You can also prevent a ghost effect by ensuring the design is smaller than your heat press plate. Also make sure you don’t place your design too soon after pre-heating your blank.
Will pressing the infusible ink longer result in bolder colors?
No, pressing the infusible ink for longer than instructed can actually cause damage to the pigments. Follow the exact pressing times listed on the Cricut Heat app or Cricut Heat Guide website for best results.
Can you layer Cricut infusible ink?
Yes! To layer infusible ink, you’ll want to manually place the layers on the same transfer sheet without any overlap, if possible, or layer your darkest colors last. To layer with iron-on vinyl, first apply the infusible ink before adding the iron-on since the temperature for infusible ink is much higher.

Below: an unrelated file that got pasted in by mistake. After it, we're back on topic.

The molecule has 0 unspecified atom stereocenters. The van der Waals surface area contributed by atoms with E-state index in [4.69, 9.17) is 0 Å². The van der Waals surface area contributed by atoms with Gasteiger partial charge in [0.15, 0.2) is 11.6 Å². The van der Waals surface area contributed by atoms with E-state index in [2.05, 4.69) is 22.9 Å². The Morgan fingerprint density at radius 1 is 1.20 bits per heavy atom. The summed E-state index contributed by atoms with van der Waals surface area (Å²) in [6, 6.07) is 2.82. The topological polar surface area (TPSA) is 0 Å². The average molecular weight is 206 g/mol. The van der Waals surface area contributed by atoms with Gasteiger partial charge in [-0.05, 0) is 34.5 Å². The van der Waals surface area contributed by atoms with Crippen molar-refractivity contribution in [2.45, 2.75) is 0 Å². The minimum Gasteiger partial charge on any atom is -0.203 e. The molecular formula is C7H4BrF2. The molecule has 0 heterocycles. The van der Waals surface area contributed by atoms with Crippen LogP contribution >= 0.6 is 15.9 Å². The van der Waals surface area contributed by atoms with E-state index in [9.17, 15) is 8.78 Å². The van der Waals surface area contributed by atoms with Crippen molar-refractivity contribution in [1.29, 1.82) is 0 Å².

Why did some parts of the design not transfer completely?
To get an even transfer, make sure any thick parts of your blank are lying off the pressing mat (like the cord on wine gift bags). Sometimes you can reapply a small section of infusible ink that didn’t transfer the first time, but run the risk of ghosting (blurry lines) each time you lift up the heat press.
Can you use a towel or ironing board instead of an EasyPress mat?
Cricut does not recommend using a towel or other surface for infusible ink transfers. The EasyPress mat is designed to eliminate moisture and concentrate the treat on the blank.
How to Use Cricut Infusible Ink (DIY Shirt Tutorial)
Cutting Instructions for Infusible Ink